At the time of writing this we are currently into week 2 of Advent.
Advent: Latin (Adventus) for “coming”. “Advent marks the beginning of the liturgical year. While it expresses the deep longing of all humanity for God, it celebrates the three-fold coming of the Lord: remembering the events that surrounded the Lord’s coming long ago, celebrating his coming among us today, and looking forward to his final coming in glory.” Archdiocese of Toronto.
For me and others Advent + Introvert + ADHD = Hectic, frantic, increased disorganization, over booking, cancellations, and a need for more rest.
I look at all those nativity scenes and paintings and things look peaceful at the home of Mary, Joseph, and Jesus; and I wonder, why can’t the Advent season look like that in my life. I also know that traditional Nativity Scenes are nothing more than fantasy. I don’t truly believe for one second that Jesus came into the world and into the lives of Mary and Joseph in a quiet, peaceful manner. I don’t believe that animals suddenly behaved and became best friends with the house guests. I don’t believe that Mary and Joseph suddenly went from a life of busy to a life of leisure.
I think the reality is that Mary and Joseph now had an extra mouth to feed. There was increased pressure to make a home suitable for a family. There also would have been the social pressure from Mary having given birth within a time frame that might not have corresponded to the length of time they had been married. Remember, this couple is still adjusting to married life while having to move away from home, travel, and stay at the home of family. This is not a peaceful way to bring a first born into the world.
I no longer care to feel guilty about not having mastered the experience of a quiet Advent season. It’s not realistic for me and for others who lead busy lives. I make time during Advent to reflect on the meaning of Christ in the world and in my own life, but that is as deep as it will get. This year I didn’t have time to be deeply committed to lighting the advent candles every day. The advent centrepiece sits on my fireplace mantel with those little LED lights. No time for candles. I simply flick a switch and my advent “candle” is lit.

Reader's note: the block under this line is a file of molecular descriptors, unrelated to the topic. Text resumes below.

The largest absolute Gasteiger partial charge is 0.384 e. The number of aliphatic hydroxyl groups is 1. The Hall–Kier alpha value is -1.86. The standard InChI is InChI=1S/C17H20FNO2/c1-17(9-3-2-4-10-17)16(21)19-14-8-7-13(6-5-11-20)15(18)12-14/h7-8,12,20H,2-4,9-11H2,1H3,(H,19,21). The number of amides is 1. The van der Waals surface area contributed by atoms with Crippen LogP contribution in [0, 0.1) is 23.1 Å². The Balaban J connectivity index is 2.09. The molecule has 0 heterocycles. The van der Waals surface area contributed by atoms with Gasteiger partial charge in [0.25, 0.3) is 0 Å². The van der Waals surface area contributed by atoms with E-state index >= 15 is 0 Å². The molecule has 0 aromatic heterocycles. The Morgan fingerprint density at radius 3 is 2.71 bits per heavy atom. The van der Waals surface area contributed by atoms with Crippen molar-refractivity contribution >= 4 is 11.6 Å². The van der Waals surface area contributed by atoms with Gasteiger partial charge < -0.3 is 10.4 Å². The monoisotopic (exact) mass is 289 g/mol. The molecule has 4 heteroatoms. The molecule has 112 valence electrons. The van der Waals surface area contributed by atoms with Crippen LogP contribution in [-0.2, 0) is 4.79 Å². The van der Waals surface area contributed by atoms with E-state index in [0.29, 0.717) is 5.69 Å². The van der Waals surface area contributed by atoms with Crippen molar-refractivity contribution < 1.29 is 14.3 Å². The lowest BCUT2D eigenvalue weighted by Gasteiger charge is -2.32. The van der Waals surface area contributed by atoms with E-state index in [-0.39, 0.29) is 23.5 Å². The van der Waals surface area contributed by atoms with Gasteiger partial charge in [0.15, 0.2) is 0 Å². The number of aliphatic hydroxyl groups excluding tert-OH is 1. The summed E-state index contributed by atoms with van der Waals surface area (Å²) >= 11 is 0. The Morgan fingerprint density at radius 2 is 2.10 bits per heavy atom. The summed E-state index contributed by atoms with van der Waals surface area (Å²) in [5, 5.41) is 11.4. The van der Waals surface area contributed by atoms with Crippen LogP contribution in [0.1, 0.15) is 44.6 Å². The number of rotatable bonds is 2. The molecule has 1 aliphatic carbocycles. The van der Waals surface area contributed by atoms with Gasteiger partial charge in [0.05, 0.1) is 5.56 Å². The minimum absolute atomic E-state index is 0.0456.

This year, as with many other years, I don’t have time to make it to every religious musical event. No Lessons and Carols, no weekday evening Christmas choir performances, no extra activities that I know will only lead me to feel tired, drained, and over extended. This is not what Jesus expects or asks of us. Guilt be gone.
With ADHD we have to remember it is much easier for us to mis-prioritize, become overwhelmed, and forgetful. I encourage you to choose a few Advent and holiday activities and traditions that are most important to you and let the others be optional.
During the holidays there is no need to go all out. If you are like me, who has one too many potlucks to attend; let others do the work. I utilize bakeries and grocery stores and use the extra time, not to add more activities to my list, but to make time for me to rest and relax amidst the holiday rush. I purchase gift cards when I don’t have the time to pick out actual gifts; people love gift cards, so don’t stress it. I choose a block of time to write all my Christmas cards and a second time frame to send them via Canada Post. This only requires one trip to the post office and no standing in line!
However you choose to spend your Advent and holiday season, remember, the idea of a quiet season is a myth. It wasn’t quiet for Mary and Joseph, and it won’t necessarily be quite for us. Your energy and emotional wellness is most important. Jesus isn’t asking for anything extra at Christmas time. Year round He calls us to love him, love God and love others, follow the commandments, and grow in our faith.
This Christmas, give yourself the best gift ever; self-care!